Equivalence of Definitions of Secant of Angle

From ProofWiki
Jump to navigation Jump to search


Let $\theta$ be an angle.

The following definitions of the concept of secant are equivalent:

Definition from Triangle


In the above right triangle, we are concerned about the angle $\theta$.

The secant of $\angle \theta$ is defined as being $\dfrac{\text{Hypotenuse}} {\text{Adjacent}}$.

Definition from Circle

Consider a unit circle $C$ whose center is at the origin of a cartesian coordinate plane.


Let $P$ be the point on $C$ in the first quadrant such that $\theta$ is the angle made by $OP$ with the $x$-axis.

Let a tangent line be drawn to touch $C$ at $A = \left({1, 0}\right)$.

Let $OP$ be produced to meet this tangent line at $B$.

Then the secant of $\theta$ is defined as the length of $OB$.


Definition from Triangle implies Definition from Circle

Let $\sec \theta$ be defined as $\dfrac {\text{Hypotenuse}} {\text{Adjacent}}$ in a right triangle.

Consider the triangle $\triangle OAB$.

By construction, $\angle OAB$ is a right angle.


\(\displaystyle \sec \theta\) \(=\) \(\displaystyle \frac {OB} {OA}\)
\(\displaystyle \) \(=\) \(\displaystyle \frac {OB} 1\) as $OA$ is the radius of the unit circle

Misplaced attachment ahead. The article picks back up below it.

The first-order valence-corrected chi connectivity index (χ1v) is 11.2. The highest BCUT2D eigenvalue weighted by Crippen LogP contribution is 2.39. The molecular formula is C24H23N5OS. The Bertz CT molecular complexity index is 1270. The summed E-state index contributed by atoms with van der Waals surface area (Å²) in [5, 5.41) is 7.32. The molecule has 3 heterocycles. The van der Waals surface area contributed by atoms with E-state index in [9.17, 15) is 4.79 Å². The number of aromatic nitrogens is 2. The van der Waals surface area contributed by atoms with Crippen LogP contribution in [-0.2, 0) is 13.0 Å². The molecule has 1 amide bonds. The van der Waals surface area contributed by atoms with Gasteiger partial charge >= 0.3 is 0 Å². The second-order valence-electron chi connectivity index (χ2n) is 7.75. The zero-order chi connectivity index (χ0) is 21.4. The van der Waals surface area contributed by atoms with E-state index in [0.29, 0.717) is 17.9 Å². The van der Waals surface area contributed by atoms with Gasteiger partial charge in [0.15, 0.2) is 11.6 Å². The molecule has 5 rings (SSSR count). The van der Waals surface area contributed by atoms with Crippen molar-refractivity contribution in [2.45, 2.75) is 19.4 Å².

\(\displaystyle \) \(=\) \(\displaystyle OB\)

That is:

$\sec \theta = OB$


Definition from Circle implies Definition from Triangle

Let $\sec \theta$ be defined as the length of $OB$ in the triangle $\triangle OAB$.

Compare $\triangle OAB$ with $\triangle ABC$ in the diagram above.

We have that:

$\angle CAB = \angle BOA = \theta$
$\angle ABC = \angle OAB$ which is a right angle

Therefore by Triangles with Two Equal Angles are Similar it follows that $\triangle OAB$ and $\triangle ABC$ are similar.

By definition of similarity:

\(\displaystyle \frac {\text{Hypotenuse} } {\text{Adjacent} }\) \(=\) \(\displaystyle \frac {AC} {AB}\) by definition
\(\displaystyle \) \(=\) \(\displaystyle \frac {OB} {OA}\) by definition of similarity
\(\displaystyle \) \(=\) \(\displaystyle OB\) as $OA$ is the radius of the unit circle
\(\displaystyle \) \(=\) \(\displaystyle \sec \theta\) by definition

That is:

$\dfrac {\text{Hypotenuse} } {\text{Adjacent} } = \sec \theta$